The formula for the best possible approach to muscle-building continued to be explored and explained in the last post and today I intend to delve further into the factors involved that are necessary to promote hypertrophy. If our body, in its never ending desire for homeostasis had its way, then muscle growth would never occur and everything would just stay the same. This is why we must go to extreme measures and learn all we can in order to force new growth upon ourselves. To further help facilitate this, I’d like to introduce the final variable in the muscle mass recipe and that is muscular damage.
After two days of completely obliterating your muscles from training them into oblivion your DOMS will have reached its peak. This soreness is in fact an indicator of muscular damage. You can create muscular damage by doing exercises that are unfamiliar (the muscle confusion principle comes to mind), by slowing down the repetition speed in order to accentuate the eccentric portion of the lift, or by stretching a muscle while it is being activated to induce a high degree of muscle strain (remember that a full range of motion is a important ingredient in this ongoing muscle growth exploration). One could argue that variety is an essential component to stimulating muscle damage after seeing that it is one of the most effective ways to elicit it.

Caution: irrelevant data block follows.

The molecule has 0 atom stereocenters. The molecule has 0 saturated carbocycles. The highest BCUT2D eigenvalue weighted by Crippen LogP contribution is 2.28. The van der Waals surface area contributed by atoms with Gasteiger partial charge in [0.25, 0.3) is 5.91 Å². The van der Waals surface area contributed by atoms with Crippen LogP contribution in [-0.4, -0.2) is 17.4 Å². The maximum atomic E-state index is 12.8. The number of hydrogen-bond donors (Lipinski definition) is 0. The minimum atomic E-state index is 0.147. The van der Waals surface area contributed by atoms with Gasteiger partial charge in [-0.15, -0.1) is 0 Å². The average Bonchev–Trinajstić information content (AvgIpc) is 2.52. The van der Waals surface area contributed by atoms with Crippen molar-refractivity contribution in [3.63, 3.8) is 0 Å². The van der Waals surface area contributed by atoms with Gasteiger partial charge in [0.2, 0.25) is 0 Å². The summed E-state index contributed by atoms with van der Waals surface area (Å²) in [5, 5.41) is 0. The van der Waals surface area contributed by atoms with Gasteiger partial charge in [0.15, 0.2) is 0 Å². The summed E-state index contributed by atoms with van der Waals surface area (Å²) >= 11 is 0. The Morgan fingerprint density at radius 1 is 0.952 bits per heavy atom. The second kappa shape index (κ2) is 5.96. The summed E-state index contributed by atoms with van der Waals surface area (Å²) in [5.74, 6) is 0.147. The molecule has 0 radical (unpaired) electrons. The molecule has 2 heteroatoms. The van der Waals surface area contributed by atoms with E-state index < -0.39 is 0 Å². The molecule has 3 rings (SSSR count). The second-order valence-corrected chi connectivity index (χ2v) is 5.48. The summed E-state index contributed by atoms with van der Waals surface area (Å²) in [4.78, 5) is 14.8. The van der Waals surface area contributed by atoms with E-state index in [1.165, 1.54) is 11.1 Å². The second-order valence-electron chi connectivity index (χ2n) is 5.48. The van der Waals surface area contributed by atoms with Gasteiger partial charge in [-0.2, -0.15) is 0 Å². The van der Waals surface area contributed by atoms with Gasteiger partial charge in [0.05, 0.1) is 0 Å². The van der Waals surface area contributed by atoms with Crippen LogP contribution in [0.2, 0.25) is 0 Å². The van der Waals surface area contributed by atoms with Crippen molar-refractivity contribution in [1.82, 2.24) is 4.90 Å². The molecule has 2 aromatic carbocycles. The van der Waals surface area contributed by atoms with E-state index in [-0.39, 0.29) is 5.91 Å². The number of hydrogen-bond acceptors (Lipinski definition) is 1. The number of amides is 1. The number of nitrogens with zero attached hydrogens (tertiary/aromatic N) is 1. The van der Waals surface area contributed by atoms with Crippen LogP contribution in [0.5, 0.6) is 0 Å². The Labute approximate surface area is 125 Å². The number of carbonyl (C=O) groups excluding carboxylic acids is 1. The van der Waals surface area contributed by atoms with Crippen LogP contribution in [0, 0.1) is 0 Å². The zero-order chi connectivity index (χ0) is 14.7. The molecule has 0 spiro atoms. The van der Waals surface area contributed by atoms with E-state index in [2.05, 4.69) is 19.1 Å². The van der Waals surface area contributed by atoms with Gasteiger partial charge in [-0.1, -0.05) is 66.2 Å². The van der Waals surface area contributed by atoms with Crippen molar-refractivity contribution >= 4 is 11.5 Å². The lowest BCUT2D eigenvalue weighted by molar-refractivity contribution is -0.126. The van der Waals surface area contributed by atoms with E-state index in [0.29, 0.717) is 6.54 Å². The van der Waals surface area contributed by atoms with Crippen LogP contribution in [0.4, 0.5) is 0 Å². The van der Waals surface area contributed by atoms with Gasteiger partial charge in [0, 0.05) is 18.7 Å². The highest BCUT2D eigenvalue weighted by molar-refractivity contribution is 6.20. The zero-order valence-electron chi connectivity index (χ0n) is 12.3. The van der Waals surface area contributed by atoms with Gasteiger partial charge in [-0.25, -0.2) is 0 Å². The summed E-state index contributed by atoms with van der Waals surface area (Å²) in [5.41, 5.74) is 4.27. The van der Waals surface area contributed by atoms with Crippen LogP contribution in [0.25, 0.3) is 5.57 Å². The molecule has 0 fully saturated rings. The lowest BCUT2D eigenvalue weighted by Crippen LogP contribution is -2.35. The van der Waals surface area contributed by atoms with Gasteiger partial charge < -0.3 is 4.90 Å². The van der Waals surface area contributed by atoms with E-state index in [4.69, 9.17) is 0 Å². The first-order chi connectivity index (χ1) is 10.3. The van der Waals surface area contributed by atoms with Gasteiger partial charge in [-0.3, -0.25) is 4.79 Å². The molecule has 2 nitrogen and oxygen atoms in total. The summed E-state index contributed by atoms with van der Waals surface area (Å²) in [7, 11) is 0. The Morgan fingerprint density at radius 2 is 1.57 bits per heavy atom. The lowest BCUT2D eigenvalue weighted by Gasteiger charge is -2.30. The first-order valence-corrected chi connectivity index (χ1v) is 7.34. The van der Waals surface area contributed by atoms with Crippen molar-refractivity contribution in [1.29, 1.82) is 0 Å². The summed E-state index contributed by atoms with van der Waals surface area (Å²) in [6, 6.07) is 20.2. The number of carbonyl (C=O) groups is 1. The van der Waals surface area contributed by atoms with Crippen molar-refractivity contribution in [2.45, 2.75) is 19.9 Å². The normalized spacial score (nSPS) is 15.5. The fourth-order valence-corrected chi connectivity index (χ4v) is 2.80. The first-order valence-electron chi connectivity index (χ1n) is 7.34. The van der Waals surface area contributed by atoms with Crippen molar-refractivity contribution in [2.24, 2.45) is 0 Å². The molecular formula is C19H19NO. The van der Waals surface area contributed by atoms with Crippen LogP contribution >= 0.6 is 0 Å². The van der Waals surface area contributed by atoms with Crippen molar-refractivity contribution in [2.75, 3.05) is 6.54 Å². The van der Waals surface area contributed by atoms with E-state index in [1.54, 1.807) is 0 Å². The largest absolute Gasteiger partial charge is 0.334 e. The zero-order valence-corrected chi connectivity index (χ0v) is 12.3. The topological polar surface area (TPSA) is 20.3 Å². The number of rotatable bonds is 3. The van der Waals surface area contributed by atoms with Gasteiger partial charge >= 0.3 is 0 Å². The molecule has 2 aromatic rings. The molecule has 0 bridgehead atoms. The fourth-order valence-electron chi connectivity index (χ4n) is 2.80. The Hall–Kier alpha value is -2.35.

How do these three factors, meaning of course muscular tension, metabolic stress and muscular damage, work together to create bigger and stronger muscles? They do so by working together to send messages to signal a hypertrophic response through many different messaging pathways. When we next get together I will elaborate on exactly how they do this and give a few examples to illustrate the methods that best illicit these signals. From there I’ll get to how you can best use all of this knowledge to continue growing your muscles to unreasonable proportions. That’s the entire point of bodybuilding, isn’t it? Until next time my friends,
This article was researched and written by Matt Taylor
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